By Pam Martens and Russ Martens: November 1, 2021 ~
On Friday, the Dow Jones Industrial Average, S&P 500 Index and Nasdaq Composite, all closed in positive territory. But as the chart above indicates, mega banks on Wall Street closed in a sea of red ink. Citigroup (ticker, “C”) was among the big losers, closing down 1.72 percent, followed by Credit Suisse (CS) down 1.62 percent and Deutsche Bank (DB), down 1.31 percent. JPMorgan Chase (JPM), Barclays (BCS) and Goldman Sachs (GS) closed down less than 1 percent on Friday.
The problem appeared to be the shifting shape of the U.S. Treasury yield curve.
The longer out the yield curve an investor goes, the higher the yield – unless the yield curve flattens or inverts. That typically means that the Fed has started to hike interest rates, or is expected to begin hiking interest rates, and the market perceives that the Fed is going to over-shoot and bring on a recession. Thus, short rates rise because the Fed is in a tightening mode and longer rates fall because market participants foresee that tightening leading to slower or even negative growth in the U.S. economy.
If you get on the wrong side of that trade, you can lose your shirt. Bloomberg News reported on Friday that hedge funds had lost significant sums in wrong-way interest rate bets. Other media outlets, without naming the hedge funds, also reported that interest rate bets had soured at hedge funds. That may account for the sea of red in the shares of the mega Wall Street banks on Friday. Those banks provide leveraged loans to hedge funds via their prime broker operations.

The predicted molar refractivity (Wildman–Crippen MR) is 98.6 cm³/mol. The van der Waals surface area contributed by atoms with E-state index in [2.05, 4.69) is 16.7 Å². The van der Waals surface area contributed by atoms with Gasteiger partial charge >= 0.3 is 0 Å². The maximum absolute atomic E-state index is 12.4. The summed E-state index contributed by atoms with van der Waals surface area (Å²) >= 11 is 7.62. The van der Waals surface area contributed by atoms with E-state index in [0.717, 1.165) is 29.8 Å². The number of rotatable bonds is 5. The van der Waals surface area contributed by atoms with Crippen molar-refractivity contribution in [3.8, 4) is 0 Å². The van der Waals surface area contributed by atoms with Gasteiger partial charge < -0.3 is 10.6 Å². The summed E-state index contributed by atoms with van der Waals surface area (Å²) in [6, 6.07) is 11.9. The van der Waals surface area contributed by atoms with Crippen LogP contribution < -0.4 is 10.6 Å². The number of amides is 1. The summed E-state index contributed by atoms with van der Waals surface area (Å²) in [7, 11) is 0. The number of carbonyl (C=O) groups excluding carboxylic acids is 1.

The U.S. yield curve has not yet inverted but it’s flattening, with a notable amount of that flattening occurring last week.
As the chart below indicates, at the beginning of June, the 5-year U.S. Treasury note was yielding just 0.80 percent while the 30-year U.S. Treasury bond was yielding 2.30 percent. The investor was getting paid 1.50 percent more to invest 25 years longer on the yield curve.
But as of last Friday, the yield curve had flattened to such a degree that the spread between the 5-year note and 30-year bond had shrunk to just 0.7478 percent.
Also unnerving rate traders was central bank talk last week from both the BOE (Bank of England) and the Bank of Canada, that rate hikes are coming sooner than previously expected. Brazil’s central bank lifted its key interest rate by 1.50 percent on Wednesday – a half point more than anticipated by market watchers and the largest percentage increase since 2002.
If short U.S. Treasury rates continue to spike this week, it could mean that hedge funds have more short-term Treasury notes to dump in order to unwind their underwater trades.
Last week’s action in the yield curve will bring increased attention to the two-day policy meeting by the Federal Reserve this week, which will conclude on Wednesday. The Fed is expected to announce on Wednesday afternoon a specific timetable for tapering its monthly purchases of Treasury securities and agency Mortgage-Backed Securities (MBS), which currently amount to a combined $120 billion monthly. Fed Chair Jerome Powell’s statement as to the timing of any interest-rate hike and his views on inflationary pressures can also be expected to move markets.